You find yourself shaking. Physically shaking. What’s going to happen? What are the consequences? Should you say something? Maybe you should rehearse that conversation in your head a few more times. Prepare for every possible response you can think of. Know how you’re going to handle every possibility. It’s nerve-wracking. You can’t screw this up. It’s important to you. If only your heart would stop racing…
One of the things I’ve discussed with my psychiatrist over the years is that repressed anger can manifest as either anxiety or depression. Or both. I think Yoda had something to say about this path leading to the Dark Side, too.
And OH MY, do I have a dark side. And a lot of repressed anger. Expressing my anger usually doesn’t work out very well for me, so I internalize it. The anxiety builds as I bite my tongue and try to stuff down my feelings, afraid of what would happen if I were to let it out. The depression kicks in when the scenario that has made me angry never changes, and I’m stuck in a pain loop. At some point, the pain becomes too much, and I explode in a torrent of emotion that ends up resulting in the very bad things I was worried about in the first place.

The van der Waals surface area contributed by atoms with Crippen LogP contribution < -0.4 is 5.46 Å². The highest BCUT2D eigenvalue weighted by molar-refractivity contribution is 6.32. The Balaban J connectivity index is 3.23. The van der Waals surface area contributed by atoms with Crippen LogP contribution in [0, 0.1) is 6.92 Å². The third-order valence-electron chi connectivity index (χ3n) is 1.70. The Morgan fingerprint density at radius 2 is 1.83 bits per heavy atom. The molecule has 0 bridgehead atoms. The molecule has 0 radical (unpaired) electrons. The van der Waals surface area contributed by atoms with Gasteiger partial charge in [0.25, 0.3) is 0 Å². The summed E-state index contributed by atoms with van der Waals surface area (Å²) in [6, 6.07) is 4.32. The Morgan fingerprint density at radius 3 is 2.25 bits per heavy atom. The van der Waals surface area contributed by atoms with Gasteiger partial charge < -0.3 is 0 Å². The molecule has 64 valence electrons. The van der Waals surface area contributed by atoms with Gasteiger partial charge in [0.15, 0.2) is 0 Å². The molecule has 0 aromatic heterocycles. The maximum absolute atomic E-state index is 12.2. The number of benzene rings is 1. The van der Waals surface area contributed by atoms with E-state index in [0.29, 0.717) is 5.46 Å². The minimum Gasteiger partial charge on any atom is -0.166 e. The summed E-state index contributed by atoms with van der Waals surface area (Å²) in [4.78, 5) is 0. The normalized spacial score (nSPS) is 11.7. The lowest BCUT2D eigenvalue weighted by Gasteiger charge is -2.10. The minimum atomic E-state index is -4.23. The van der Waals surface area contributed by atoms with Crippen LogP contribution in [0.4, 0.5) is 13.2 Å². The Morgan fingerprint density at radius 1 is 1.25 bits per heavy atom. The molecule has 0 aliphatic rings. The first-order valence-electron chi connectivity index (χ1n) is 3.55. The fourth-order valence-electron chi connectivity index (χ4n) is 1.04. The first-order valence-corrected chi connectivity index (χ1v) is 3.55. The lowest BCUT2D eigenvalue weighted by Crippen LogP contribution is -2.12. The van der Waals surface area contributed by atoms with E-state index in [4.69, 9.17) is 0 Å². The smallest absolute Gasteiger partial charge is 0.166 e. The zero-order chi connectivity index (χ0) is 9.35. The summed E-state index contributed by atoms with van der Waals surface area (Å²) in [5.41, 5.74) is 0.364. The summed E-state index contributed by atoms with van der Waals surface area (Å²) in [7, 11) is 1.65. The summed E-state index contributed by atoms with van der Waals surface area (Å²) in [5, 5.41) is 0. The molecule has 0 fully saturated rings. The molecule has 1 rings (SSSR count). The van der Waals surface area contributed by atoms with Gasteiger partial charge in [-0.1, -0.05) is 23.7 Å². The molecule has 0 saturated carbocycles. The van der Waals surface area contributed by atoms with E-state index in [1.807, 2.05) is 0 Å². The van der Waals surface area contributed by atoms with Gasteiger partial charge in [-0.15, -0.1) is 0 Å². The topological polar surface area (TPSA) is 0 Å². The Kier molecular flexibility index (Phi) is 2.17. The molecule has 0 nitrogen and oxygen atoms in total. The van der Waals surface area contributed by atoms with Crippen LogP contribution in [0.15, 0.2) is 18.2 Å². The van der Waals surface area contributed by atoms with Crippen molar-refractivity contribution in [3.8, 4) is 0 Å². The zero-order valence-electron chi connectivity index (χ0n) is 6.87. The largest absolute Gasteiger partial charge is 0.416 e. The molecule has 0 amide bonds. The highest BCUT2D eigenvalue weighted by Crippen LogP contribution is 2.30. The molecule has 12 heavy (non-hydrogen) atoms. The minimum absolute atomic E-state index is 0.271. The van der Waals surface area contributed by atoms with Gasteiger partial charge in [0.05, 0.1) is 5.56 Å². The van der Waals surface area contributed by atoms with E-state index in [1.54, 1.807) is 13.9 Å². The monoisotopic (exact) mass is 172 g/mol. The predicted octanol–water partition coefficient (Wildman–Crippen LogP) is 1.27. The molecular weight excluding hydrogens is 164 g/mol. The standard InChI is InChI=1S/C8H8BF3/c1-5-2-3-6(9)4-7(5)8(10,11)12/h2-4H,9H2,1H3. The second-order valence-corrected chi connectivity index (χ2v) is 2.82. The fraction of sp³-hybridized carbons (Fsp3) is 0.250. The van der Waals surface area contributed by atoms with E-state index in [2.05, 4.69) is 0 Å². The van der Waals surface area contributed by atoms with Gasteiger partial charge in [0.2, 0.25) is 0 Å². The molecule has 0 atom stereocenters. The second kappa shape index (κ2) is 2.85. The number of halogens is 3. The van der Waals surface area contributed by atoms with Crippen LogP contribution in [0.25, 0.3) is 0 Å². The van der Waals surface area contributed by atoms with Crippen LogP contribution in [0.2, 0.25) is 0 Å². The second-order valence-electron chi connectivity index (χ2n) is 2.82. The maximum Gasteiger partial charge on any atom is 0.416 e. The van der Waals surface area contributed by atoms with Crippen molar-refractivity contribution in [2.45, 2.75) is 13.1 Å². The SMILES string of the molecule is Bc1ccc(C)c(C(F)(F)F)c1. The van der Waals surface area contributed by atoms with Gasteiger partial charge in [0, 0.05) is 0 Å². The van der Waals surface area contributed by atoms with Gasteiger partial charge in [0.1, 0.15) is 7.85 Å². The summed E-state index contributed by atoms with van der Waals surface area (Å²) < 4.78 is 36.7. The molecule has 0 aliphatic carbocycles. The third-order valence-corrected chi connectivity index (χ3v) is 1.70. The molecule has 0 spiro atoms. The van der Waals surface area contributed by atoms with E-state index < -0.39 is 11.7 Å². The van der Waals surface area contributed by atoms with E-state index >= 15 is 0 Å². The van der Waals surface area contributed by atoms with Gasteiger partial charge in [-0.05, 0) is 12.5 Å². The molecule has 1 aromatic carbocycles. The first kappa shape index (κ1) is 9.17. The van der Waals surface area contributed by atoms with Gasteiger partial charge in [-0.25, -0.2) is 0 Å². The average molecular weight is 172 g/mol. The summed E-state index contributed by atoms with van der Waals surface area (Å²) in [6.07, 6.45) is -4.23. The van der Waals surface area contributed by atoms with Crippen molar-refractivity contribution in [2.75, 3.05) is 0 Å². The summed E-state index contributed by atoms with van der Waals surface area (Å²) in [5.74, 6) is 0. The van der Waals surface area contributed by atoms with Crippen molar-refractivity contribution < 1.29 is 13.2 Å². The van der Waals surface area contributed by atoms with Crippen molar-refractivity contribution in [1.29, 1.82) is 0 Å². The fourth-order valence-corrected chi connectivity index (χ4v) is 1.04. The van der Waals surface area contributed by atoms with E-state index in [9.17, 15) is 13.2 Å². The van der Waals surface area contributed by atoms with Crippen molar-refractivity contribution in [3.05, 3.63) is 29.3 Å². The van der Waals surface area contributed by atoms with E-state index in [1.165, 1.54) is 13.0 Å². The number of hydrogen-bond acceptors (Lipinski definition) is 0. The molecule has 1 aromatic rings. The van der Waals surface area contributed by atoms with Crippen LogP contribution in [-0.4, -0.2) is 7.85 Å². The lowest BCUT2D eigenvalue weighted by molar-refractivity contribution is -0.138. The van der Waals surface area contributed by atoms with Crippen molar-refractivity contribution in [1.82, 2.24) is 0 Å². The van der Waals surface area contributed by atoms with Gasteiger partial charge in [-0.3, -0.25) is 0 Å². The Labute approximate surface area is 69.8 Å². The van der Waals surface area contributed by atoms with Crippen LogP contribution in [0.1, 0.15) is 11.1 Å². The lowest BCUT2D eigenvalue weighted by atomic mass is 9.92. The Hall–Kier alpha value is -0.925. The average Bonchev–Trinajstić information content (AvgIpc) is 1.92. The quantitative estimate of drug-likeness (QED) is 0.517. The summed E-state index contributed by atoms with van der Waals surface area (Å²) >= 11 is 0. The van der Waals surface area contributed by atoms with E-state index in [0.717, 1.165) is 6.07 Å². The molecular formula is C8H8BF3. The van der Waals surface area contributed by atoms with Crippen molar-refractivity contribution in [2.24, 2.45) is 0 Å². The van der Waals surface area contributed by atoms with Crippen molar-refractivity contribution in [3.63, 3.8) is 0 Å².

I never seem to learn.
What sorts of things might someone like me be so angry about? The unfairness of the world. Big issues like social injustice. Personal tragedies like the death of my father. My rather poor state of health relative to the wellness of my peers. The cruelty of former friends.
That sort of thing.
Some of these things are completely out of my control. I can’t end child hunger in our country or protect the vulnerable against bullies and bigots. Some of these things I can personally affect, but there are still limits to what my efforts can accomplish.
Logically, I know that life isn’t fair. But in my heart and in my mind, I cannot accept this. I also know that I can’t control other people’s behavior, and the saying goes that I can only control my reaction to it. Except that I can’t. If I could control it, I don’t suppose I’d be in the position to write about this subject. My reactions are often not conscious. And even when I make a conscious effort to stop thinking about something that isn’t healthy for me to be ruminating on, my subconscious takes over. That thing shows up in my dreams, or when I see a name, or hear a song, or autocomplete suggests part of a text conversation that now lingers as a painful memory… Triggers are everywhere.
I’m trying to let it go. My brain won’t let me.
Last week, Tom held me one night as I literally shook with rage. This morning, I tried to process some of that with my psychiatrist. Weeks and months and years of processing. And I get angry at myself for not being able to “get over it” like “normal” people are supposed to.
And the cycle continues.